Can anyone explain the difference between 'balcony' and deck access? Thought this misguided concept was dead and buried. Then again maybe we haven't fully learned the sad story of what happens when architects try to dictate the way people will, or should, live. Feel sorry for the residents on their windswept 'balconies' and even more so for the neighbours across the street who will have to look on to this. There must be a better way of delivering housing, which is welcomed in principle, on this site.
#11 Posted by modernish on 15 Dec 2021 at 09:16 AM
@Flummoxed - no problem using the term balcony rather than deck access lets you game the system and provide the dual aspect that is required by GCC. It might also be a way to try and satisfy the new building regs in relation to access to escape stairs but that's a bit tricky. If that is the case then the 'balconies' will need to be kept clear of anything that could make them nice or potentially useful.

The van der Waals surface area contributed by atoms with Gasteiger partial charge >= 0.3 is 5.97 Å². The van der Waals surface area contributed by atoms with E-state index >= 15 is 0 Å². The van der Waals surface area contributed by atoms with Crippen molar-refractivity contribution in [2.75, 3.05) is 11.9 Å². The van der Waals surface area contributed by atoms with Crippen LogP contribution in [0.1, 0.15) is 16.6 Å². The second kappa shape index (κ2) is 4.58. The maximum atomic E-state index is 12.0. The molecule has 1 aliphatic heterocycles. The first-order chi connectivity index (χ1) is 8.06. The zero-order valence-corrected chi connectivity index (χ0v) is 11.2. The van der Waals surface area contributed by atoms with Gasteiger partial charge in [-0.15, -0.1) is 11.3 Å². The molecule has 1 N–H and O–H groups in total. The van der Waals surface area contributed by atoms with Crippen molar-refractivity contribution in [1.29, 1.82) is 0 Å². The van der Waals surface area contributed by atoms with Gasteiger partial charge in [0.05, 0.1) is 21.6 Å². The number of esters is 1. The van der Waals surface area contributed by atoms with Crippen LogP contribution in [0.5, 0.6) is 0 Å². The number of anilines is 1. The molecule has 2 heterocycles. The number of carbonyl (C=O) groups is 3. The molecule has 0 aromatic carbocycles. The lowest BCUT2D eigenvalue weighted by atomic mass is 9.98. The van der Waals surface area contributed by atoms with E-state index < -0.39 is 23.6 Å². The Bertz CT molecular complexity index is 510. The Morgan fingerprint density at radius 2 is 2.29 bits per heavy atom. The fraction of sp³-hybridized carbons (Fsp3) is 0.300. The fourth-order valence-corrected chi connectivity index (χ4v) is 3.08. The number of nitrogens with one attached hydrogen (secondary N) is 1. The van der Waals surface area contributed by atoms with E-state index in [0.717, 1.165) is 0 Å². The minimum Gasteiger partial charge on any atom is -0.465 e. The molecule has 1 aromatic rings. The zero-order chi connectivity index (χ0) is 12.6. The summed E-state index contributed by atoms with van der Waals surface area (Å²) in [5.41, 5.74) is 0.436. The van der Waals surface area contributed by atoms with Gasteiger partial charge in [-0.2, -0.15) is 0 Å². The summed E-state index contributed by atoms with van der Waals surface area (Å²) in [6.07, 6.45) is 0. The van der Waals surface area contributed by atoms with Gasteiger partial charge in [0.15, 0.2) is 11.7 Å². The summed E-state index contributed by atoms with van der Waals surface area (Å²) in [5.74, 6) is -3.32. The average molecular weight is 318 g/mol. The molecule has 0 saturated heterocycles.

All in this is a scheme that shows what happens when something is designed during lockdown and the design team can't get together to see the site or discuss the options in a open forum without someone's broadband dropping out or another person being distracted by their phone.
kevin toner
#12 Posted by kevin toner on 4 Aug 2023 at 14:31 PM
sorry to revive this, but liking the current room this area is providing but not making good urban realm use - or quite sense - of it, yet!
I'm actually liking the set back of the library from this - the last bastion of the WWI architecture there, the other being the extended but now lost QP school. Park and Reside said a RIBAJ article this March 2023 that speaks of an English example of this kind of plot (albeit still crammed with the similar densities being seen here from across the road in the same style), but it's IMHO beginning to better showcase that very 'neo-but-metaphorically-Georgian' style in a much more conducive and better light; surprisingly good views through and an enrichment of juxtaposition-generated/derived incidental views are capitalising off a simpler style that struggles more on a typically perimeter-development grid - PARK AND RESIDE , i.e. but remember in an actual park, not a car park ha ha which is there actually hiding behind the hoarding to the lost schools.